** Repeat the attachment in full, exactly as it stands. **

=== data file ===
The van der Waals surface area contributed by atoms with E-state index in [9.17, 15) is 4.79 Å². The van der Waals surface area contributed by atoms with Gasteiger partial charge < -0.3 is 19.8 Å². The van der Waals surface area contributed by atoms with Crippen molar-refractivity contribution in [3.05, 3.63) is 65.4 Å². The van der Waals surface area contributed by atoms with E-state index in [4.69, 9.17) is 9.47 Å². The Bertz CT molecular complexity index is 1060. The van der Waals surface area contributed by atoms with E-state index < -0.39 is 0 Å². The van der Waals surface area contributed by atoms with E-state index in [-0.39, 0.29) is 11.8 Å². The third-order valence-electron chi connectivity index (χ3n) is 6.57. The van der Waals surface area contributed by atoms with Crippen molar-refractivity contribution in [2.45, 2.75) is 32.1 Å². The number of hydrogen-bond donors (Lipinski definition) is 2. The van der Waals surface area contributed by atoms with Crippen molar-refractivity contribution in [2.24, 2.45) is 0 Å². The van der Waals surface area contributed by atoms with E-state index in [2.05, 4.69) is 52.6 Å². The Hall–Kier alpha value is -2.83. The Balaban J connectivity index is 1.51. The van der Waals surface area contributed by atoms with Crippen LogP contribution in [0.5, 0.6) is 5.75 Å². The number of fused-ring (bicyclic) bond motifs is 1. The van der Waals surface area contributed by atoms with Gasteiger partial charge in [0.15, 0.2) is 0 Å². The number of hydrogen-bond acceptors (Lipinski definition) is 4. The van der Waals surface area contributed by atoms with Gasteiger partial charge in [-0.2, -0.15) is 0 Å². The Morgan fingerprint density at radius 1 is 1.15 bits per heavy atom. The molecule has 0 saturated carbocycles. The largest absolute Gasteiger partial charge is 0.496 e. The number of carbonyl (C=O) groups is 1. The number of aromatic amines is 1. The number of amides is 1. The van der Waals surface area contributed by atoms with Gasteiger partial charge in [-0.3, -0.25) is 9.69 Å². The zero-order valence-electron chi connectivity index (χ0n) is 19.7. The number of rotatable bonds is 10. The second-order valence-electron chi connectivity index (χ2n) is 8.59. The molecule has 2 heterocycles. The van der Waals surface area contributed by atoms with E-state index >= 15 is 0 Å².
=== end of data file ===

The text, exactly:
The van der Waals surface area contributed by atoms with E-state index in [9.17, 15) is 4.79 Å². The van der Waals surface area contributed by atoms with Gasteiger partial charge < -0.3 is 19.8 Å². The van der Waals surface area contributed by atoms with Crippen molar-refractivity contribution in [3.05, 3.63) is 65.4 Å². The van der Waals surface area contributed by atoms with E-state index in [4.69, 9.17) is 9.47 Å². The Bertz CT molecular complexity index is 1060. The van der Waals surface area contributed by atoms with E-state index < -0.39 is 0 Å². The van der Waals surface area contributed by atoms with E-state index in [-0.39, 0.29) is 11.8 Å². The third-order valence-electron chi connectivity index (χ3n) is 6.57. The van der Waals surface area contributed by atoms with Crippen molar-refractivity contribution in [2.45, 2.75) is 32.1 Å². The number of hydrogen-bond donors (Lipinski definition) is 2. The van der Waals surface area contributed by atoms with Crippen molar-refractivity contribution in [2.24, 2.45) is 0 Å². The van der Waals surface area contributed by atoms with E-state index in [2.05, 4.69) is 52.6 Å². The Hall–Kier alpha value is -2.83. The Balaban J connectivity index is 1.51. The van der Waals surface area contributed by atoms with Crippen LogP contribution in [0.5, 0.6) is 5.75 Å². The number of fused-ring (bicyclic) bond motifs is 1. The van der Waals surface area contributed by atoms with Gasteiger partial charge in [0.15, 0.2) is 0 Å². The number of hydrogen-bond acceptors (Lipinski definition) is 4. The van der Waals surface area contributed by atoms with Gasteiger partial charge in [-0.2, -0.15) is 0 Å². The Morgan fingerprint density at radius 1 is 1.15 bits per heavy atom. The molecule has 0 saturated carbocycles. The largest absolute Gasteiger partial charge is 0.496 e. The number of carbonyl (C=O) groups is 1. The number of aromatic amines is 1. The number of amides is 1. The van der Waals surface area contributed by atoms with Gasteiger partial charge in [-0.3, -0.25) is 9.69 Å². The zero-order valence-electron chi connectivity index (χ0n) is 19.7. The number of rotatable bonds is 10. The second-order valence-electron chi connectivity index (χ2n) is 8.59. The molecule has 2 heterocycles. The van der Waals surface area contributed by atoms with E-state index >= 15 is 0 Å².